Real maple syrup costs anywhere from $25-$30 a gallon, and we can casually pick up a bottle of the fake syrup for $3 or $4. Real wasabi is about $160 per kilogram (2.2 lbs). We can see which way small restaurant owners and families will likely lean.
So while we’re enjoying the dupes, it’s good to remember where the flavors they’re trying to mimic come from. And perhaps, when we can swing it, try our best to get the “real thing” when we can. It often supports some real people doing something really important that should be preserved forever.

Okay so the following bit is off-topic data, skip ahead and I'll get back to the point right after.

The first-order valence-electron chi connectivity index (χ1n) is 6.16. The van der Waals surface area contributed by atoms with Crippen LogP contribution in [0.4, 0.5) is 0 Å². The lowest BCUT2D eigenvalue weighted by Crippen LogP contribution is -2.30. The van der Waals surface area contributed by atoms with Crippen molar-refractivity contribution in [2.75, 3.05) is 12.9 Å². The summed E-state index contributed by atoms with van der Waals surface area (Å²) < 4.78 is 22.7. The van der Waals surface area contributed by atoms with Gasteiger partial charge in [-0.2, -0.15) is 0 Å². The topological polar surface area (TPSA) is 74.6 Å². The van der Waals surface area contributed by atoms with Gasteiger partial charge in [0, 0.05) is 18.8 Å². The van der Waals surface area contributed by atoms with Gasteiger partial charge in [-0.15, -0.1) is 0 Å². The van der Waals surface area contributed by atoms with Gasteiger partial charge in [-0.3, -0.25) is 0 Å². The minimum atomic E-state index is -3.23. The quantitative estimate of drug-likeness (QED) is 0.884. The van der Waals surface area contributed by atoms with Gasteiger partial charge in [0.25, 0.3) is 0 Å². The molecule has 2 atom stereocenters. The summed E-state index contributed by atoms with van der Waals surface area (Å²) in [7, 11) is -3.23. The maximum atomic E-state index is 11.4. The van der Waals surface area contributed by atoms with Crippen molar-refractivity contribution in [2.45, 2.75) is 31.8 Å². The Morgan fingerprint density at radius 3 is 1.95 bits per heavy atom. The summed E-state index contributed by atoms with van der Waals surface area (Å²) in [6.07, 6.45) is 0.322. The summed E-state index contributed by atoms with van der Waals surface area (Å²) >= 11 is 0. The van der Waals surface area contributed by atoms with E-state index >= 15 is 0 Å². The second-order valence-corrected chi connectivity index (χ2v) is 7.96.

And it’s just awesome to sit back and think about everything the Earth produces that bring us small joys; whether that be a very finicky plant or sap from a tree.
There are traditions and generations of families behind each of these products! Both wasabi and maple syrup are a labor of love; a lofty, intense workload and years of knowledge need to be present to bring them to us.
So much of history and our lives are impacted by the food we eat. Learning more about them is always a fascinating journey.
Stay open to new possibilities!
“No problem can be solved from the same level of consciousness that created it.” —Albert Einstein